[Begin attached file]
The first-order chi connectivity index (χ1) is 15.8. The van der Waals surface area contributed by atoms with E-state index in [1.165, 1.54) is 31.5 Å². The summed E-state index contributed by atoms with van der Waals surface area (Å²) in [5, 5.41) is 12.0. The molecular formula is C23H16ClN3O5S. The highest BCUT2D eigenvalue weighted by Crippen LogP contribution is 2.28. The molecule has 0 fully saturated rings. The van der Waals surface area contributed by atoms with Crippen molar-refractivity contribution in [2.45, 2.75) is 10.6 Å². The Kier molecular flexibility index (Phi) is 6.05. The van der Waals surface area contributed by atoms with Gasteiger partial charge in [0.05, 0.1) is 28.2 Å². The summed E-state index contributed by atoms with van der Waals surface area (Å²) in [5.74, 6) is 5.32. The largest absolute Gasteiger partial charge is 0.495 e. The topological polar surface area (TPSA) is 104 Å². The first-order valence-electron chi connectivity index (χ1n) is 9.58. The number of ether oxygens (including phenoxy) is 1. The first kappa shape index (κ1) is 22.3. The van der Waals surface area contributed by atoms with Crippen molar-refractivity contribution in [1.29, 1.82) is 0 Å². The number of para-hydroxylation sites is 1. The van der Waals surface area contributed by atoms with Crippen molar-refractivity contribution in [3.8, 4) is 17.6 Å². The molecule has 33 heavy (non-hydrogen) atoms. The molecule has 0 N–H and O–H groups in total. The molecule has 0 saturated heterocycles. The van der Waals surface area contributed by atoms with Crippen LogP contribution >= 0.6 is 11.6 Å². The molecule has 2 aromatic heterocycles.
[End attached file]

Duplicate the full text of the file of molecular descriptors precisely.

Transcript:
The first-order chi connectivity index (χ1) is 15.8. The van der Waals surface area contributed by atoms with E-state index in [1.165, 1.54) is 31.5 Å². The summed E-state index contributed by atoms with van der Waals surface area (Å²) in [5, 5.41) is 12.0. The molecular formula is C23H16ClN3O5S. The highest BCUT2D eigenvalue weighted by Crippen LogP contribution is 2.28. The molecule has 0 fully saturated rings. The van der Waals surface area contributed by atoms with Crippen molar-refractivity contribution in [2.45, 2.75) is 10.6 Å². The Kier molecular flexibility index (Phi) is 6.05. The van der Waals surface area contributed by atoms with Gasteiger partial charge in [0.05, 0.1) is 28.2 Å². The summed E-state index contributed by atoms with van der Waals surface area (Å²) in [5.74, 6) is 5.32. The largest absolute Gasteiger partial charge is 0.495 e. The topological polar surface area (TPSA) is 104 Å². The first-order valence-electron chi connectivity index (χ1n) is 9.58. The number of ether oxygens (including phenoxy) is 1. The first kappa shape index (κ1) is 22.3. The van der Waals surface area contributed by atoms with Crippen molar-refractivity contribution in [1.29, 1.82) is 0 Å². The number of para-hydroxylation sites is 1. The van der Waals surface area contributed by atoms with Crippen molar-refractivity contribution in [3.8, 4) is 17.6 Å². The molecule has 33 heavy (non-hydrogen) atoms. The molecule has 0 N–H and O–H groups in total. The molecule has 0 saturated heterocycles. The van der Waals surface area contributed by atoms with Crippen LogP contribution >= 0.6 is 11.6 Å². The molecule has 2 aromatic heterocycles.